Little left to sweat over weekend

The judge summed up in the defamation trial this morning and the jury retired to consider the fate of Andrew Little.

Late this afternoon the jury were excused for the weekend and will return on Monday to continue. It will be an anxious weekend for Little.

The judge said that Little was able to claim qualified privilege as Leader of the Opposition so the Hagamans had to prove that what Little said was bad enough to strip away that protection if Little had lowered their reputation in the eyes of right-thinking people”, on the balance of probabilities (a lower hurdle than ‘beyond reasonable doubt’ of criminal trials).

ODT (NZME): Little to wait for trial verdict

Labour leader Andrew Little will spend the weekend in limbo on the verdict of his defamation trial – the jury was still deliberating and will meet again on Monday to continue.

After a five day trial, the jury was sent out on Friday morning to decide whether Little had defamed hoteliers Earl and Lani Hagaman for comments he made about a $100,000 donation to the National Party a month before their Scenic Hotel Group secured a management contract over a hotel in Niue.

The jurors returned to the courtroom twice to ask questions during about five hours of deliberations.

In summing up…

… Justice Karen Clark told the jury to put aside any sympathies they might feel for any of those concerned or any political views they might have.

She said if the jury decided damages were required, they should assess what was “fair and reasonable” for both the Hagamans and Little but did not need to consider what was affordable for Little.

She said they should not try to compare the case with other damages awards in defamation cases.

Earlier from Stuff:

The onus was on the Hagamans to prove that Little’s comments had the meaning they claimed and that they were defamatory.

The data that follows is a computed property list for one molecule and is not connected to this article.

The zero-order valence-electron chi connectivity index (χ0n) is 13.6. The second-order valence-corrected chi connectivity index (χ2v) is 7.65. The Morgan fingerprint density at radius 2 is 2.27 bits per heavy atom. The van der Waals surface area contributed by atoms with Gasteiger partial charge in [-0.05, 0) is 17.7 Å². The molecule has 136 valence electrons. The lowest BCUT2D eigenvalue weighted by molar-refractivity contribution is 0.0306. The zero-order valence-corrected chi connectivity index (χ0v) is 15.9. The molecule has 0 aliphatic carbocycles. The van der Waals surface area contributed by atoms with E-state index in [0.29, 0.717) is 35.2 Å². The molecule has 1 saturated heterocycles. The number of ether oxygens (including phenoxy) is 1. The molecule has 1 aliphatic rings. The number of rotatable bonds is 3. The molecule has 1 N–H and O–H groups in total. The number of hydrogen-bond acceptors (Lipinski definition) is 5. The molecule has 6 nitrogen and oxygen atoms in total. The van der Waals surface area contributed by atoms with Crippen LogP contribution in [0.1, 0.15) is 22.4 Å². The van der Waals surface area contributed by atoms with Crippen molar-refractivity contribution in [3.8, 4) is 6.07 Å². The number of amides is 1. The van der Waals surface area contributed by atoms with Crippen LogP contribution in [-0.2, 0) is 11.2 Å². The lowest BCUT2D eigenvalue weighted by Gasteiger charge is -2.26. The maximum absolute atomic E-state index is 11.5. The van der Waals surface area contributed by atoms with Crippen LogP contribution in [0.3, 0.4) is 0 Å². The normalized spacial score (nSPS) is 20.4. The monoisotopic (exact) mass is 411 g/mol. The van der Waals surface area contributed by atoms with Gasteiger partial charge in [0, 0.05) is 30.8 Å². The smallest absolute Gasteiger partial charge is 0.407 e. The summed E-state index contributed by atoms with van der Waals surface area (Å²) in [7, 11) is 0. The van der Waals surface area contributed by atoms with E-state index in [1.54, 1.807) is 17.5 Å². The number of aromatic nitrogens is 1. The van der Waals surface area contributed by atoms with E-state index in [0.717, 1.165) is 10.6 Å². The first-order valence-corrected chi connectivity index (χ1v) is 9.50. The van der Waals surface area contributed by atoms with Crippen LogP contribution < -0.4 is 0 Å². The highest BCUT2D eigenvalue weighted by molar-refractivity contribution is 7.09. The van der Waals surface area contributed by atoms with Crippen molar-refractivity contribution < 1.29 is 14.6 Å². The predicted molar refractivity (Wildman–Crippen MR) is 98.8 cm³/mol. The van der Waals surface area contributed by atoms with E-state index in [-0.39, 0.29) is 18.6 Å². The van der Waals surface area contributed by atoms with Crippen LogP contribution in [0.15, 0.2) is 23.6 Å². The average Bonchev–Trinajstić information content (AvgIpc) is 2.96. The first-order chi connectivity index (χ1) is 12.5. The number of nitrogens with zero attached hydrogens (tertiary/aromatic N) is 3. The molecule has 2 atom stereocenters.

However, the Hagamans were only required to prove their case on the balance of probabilities, not beyond reasonable doubt as in a criminal case.

The “crucial first step” to identify the meanings of Little’s words, as ordinary, reasonable person would understand them.

If they agreed with the Hagamans’ interpretation of the phrases, they then had to decide whether they were defamatory and had lowered their reputation in the eyes of right-thinking people.

Lani Hagaman had not been named by Little in any of his comments so…

… the jury had to decide whether an ordinary, fair-minded reader would identify her as being criticised.

Earl Hagaman and their company Scenic Circle were named.

On qualified privilege:

Clark said she had ruled that Little’s comments were protected by qualified privilege as he had a duty, “whether legal or social or moral”, to comment.

However, that defence could be “defeated or effectively negated” if the jury found his comments were predominantly motivated by ill will targeted directly at the Hagamans, or if he had taken improper advantage of his privilege.

On damages…

…Clark said they were about vindicating the plaintiff to the public and providing some compensation for wrongdoing.

Defamation cases like this were relatively rare in New Zealand, and had to be considered on the specific facts. Damages awarded in other trials provided “no reliable guideline or benchmark” to the jury, she said.

Instead, jurors had to use common sense and good judgement when setting a figure, ensuring it was fair and appropriate.

Exemplary, or punitive, damages could only be awarded if Little had acted “in flagrant disregard” to the rights of the Hagamans.

It was important that the jury “not get carried away” in terms of any sum, while they should avoid “doubling up” with general damages and exemplary damages.

She encouraged the jury to reach a unanimous verdict but in some circumstances a majority verdict would suffice if at least 9 jurors agreed.

 

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21 Comments